Running any type of business comes with its challenges. Running a successful construction enterprise can be even more challenging considering the myriad of hurdles a contractor needs to overcome to complete projects on time and under budget. Of course, when you’re the CEO of your own construction firm, you can’t only focus on the tasks being performed on the jobsite. You also need to consider ways you can grow your business.
In this five-part article, Sarasota construction attorneys with Cotney Construction Law are discussing several of the potential pitfalls that construction firms can fall victim to. As we discussed in the last part, this includes poor cash flow management and failure to track your project-by-project profits and losses. In this part, we will focus on newly established construction businesses that don’t have the experience or strategy in place to successfully scale out their business.
3) You Don’t Have Experience
There’s a lot you can learn from your mistakes; however, a costly mistake in construction can dramatically impact your business. Many inexperienced contractors focus on the volume of business they’re performing thinking the more work coming down the pike the better. This can be a slippery slope as material or labor shortages or adverse weather can push back one deadline and create a domino effect for all upcoming projects. Once a contractor experiences this, they must adopt a new process.
Another issue that we discussed is the overly ambitious contractor that doesn’t have the logistics in place to take on a project and fails. Whether it’s working in an area that you’re not familiar with, performing work outside your niche, taking on a new construction process on a big project, or navigating your way through the bid process, a firm can improve any of these processes with the help of a Sarasota construction attorney. That being said, it’s never a good idea to dive into the deep end of a project when it’s outside your comfort zone.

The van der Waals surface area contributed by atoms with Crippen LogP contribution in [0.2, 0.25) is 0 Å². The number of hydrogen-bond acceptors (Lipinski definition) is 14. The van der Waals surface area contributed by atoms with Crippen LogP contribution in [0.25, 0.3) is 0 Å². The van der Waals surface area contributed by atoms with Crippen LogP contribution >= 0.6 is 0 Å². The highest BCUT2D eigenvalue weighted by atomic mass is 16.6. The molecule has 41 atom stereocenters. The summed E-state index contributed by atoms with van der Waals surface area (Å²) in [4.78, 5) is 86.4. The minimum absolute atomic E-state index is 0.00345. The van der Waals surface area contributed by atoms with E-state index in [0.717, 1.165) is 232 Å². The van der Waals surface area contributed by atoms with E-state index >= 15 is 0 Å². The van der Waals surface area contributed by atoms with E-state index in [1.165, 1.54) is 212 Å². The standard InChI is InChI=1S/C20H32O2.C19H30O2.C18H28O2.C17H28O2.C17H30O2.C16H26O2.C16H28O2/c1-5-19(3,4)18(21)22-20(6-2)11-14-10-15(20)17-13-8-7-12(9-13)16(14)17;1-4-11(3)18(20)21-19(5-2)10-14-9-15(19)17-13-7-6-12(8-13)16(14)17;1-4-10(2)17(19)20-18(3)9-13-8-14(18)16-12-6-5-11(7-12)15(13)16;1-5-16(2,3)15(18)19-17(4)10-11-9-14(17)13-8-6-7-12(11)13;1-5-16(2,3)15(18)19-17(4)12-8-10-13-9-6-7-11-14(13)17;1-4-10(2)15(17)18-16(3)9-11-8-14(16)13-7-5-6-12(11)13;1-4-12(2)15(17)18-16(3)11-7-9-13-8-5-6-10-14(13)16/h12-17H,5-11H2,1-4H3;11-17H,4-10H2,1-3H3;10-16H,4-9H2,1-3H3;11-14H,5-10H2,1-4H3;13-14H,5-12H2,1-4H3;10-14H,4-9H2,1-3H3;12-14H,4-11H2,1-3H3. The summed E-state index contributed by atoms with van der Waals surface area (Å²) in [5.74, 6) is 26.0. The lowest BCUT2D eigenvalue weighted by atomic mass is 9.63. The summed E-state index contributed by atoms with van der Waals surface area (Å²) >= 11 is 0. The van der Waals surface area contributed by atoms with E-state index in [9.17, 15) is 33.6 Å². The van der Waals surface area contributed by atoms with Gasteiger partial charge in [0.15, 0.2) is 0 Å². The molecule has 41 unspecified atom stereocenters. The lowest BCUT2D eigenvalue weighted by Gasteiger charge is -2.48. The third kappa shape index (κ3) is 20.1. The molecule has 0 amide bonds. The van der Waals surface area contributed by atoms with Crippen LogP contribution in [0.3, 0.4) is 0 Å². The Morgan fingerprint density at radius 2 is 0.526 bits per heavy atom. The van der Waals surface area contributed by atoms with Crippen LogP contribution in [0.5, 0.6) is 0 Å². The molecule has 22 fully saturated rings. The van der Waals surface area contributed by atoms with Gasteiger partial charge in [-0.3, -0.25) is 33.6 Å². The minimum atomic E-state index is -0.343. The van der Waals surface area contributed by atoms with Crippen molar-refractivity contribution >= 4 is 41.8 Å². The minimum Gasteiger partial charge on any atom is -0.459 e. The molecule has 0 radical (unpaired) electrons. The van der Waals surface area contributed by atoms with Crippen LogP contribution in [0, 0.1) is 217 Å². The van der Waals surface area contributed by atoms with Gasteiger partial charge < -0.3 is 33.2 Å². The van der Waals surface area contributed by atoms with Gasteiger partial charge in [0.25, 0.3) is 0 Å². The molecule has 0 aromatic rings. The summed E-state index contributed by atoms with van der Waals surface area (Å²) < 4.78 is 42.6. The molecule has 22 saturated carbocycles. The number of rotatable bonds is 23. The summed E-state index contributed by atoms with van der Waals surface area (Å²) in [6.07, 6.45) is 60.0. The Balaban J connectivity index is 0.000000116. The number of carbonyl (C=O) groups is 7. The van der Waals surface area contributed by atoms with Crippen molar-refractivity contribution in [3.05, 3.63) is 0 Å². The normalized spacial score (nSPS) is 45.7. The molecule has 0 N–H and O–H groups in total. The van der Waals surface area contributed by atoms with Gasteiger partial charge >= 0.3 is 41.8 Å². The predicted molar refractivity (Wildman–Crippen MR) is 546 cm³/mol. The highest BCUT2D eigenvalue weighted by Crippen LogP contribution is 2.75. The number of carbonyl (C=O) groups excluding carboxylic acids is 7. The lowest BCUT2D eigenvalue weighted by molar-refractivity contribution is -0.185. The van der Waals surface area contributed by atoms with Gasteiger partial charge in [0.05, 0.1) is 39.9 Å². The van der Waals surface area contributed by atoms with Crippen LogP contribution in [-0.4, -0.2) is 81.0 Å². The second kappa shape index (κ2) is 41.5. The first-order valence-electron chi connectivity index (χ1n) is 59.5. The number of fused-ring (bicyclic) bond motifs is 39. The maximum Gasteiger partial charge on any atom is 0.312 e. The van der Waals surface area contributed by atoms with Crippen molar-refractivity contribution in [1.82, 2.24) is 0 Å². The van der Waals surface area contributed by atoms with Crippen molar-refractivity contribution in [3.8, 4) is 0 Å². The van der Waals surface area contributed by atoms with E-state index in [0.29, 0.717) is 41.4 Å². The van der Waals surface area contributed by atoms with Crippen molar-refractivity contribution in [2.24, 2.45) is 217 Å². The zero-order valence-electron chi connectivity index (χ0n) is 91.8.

4) There’s No Strategy
Focusing on attainable and manageable goals is always an important part of developing a business plan. Every business owner needs a long-term vision for their company and they need to convey this message to their team leaders to ensure everyone is on the same page. Whether it’s managing a workforce, tracking finances, developing a reliable recordkeeping system, and creating a succession plan, any of these elements requires a significant amount of foresight.
Another important thing to consider is shifting your focus from performing every task to delegating these tasks to the right people. If you overextend yourself, you can lose focus on the critical, high-level objectives that need to be accomplished because you’re too busy focusing on other aspects of your business.
Disclaimer: The information contained in this article is for general educational information only. This information does not constitute legal advice, is not intended to constitute legal advice, nor should it be relied upon as legal advice for your specific factual pattern or situation.